Voters across the European Union give their verdict today on policy makers’ handling of the euro- area debt crisis in elections to the European Parliament that may shape the future of the 28-nation bloc.
The world’s second-largest democratic exercise after India’s elections concludes with polls forecasting a surge by protest parties from the U.K. to Greece that reject the EU or demand the end of German-style fiscal austerity.
“Governments are being blamed for harsh economic times,” said Holger Schmieding, chief economist at Berenberg Bank in London. “If you pursue austerity and harsh reforms, it doesn’t make you popular.”
While anti-establishment forces aren’t projected to take over the EU Parliament, their stronger presence would create more distractions for vulnerable national governments and threaten to slow down areas of European legislative business from financial-industry rules to energy-market liberalization.
Even as threats to the euro have waned, better economic data have been slow to trickle through, fueling grievances about budget cuts, joblessness and immigration.
Voters in France are forecast to rally behind Marine Le Pen’s anti-immigration National Front, and in Britain, local elections that took place on May 22 showed gains by Nigel Farage’s U.K. Independence Party, which wants to pull Britain out of the EU.
Anti-EU politicians are poised to more than double their share of seats in the Parliament to almost 20 percent, with post-communist parties also forecast to make gains. The results of the election, involving about 400 million eligible voters, are scheduled to be announced from 11 p.m. in Brussels tonight.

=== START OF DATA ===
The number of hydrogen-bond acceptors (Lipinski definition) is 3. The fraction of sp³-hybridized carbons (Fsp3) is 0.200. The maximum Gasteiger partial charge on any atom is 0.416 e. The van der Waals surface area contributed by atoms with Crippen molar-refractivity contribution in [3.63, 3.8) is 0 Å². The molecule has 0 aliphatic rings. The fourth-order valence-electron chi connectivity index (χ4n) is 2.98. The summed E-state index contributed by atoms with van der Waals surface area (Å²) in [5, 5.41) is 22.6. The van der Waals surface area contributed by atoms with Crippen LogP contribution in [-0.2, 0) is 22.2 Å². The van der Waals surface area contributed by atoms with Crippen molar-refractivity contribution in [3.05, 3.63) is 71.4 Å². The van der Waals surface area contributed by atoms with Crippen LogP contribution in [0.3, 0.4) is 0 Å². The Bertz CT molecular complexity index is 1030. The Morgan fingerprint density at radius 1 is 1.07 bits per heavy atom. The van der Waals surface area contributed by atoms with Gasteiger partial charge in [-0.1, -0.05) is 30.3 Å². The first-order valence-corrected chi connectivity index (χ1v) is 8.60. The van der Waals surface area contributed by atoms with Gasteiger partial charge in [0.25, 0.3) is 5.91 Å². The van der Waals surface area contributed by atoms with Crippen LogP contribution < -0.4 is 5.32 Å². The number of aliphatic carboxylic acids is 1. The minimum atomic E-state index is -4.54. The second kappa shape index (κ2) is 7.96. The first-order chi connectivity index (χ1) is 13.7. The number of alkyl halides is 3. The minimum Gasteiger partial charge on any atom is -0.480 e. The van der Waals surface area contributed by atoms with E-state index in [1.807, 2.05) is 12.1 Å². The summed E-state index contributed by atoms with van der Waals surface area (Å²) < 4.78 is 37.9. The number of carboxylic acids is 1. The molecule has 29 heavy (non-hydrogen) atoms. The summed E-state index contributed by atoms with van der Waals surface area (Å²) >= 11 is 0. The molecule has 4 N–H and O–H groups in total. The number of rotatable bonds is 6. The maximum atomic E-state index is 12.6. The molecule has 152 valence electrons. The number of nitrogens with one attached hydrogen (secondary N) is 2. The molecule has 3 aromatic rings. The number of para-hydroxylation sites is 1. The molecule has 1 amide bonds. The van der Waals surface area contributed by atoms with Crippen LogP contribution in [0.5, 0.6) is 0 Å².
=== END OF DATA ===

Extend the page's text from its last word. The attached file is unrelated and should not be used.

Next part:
Initial exit polls from the Netherlands showed a setback for Geert Wilders’s anti-EU Freedom Party, which may have come in fourth after targeting a first-place finish. That preliminary picture prompted cheers from backers of greater European integration.
“The Dutch results show that there is everything to play for,” Guy Verhofstadt, a former Belgian prime minister who is a member of the EU Parliament, said in an e-mailed statement.
Verhofstadt, who is also the leader in the EU assembly of the pro-business Liberal group, is one of five candidates running for president of the European Commission, the bloc’s executive arm.
The link between the election and the job of commission chief has never been stronger because of new rules requiring national leaders to “take account” of the legislative elections when nominating a successor to Jose Barroso of Portugal, whose term at the helm of the commission ends in October. The largest European party in the Parliament after the elections will have a claim to the top commission job.
Polls put the Christian Democratic bloc, which includes German Chancellor Angela Merkel’s party, and the Socialists backed by French President Francois Hollande neck-and-neck for first place. The Christian Democrats fielded former Luxembourg Prime Minister Jean-Claude Juncker as their candidate to head the commission, while the Socialists favored Parliament President Martin Schulz of Germany.
EU leaders, who are due to meet for an informal summit over dinner in Brussels on May 27, may ignore the contest and choose their own candidate to run the commission and “dare” the Parliament to vote against that candidate, Jacob Funk Kirkegaard, a senior fellow at the Peterson Institute for International Economics in Washington, said in a blog posting.
While populist and nationalist parties will do better than in earlier EU elections, they will “ultimately fail to achieve much political influence in the European Parliament, which will instead –- again -– be governed by a de facto grand coalition,” he said.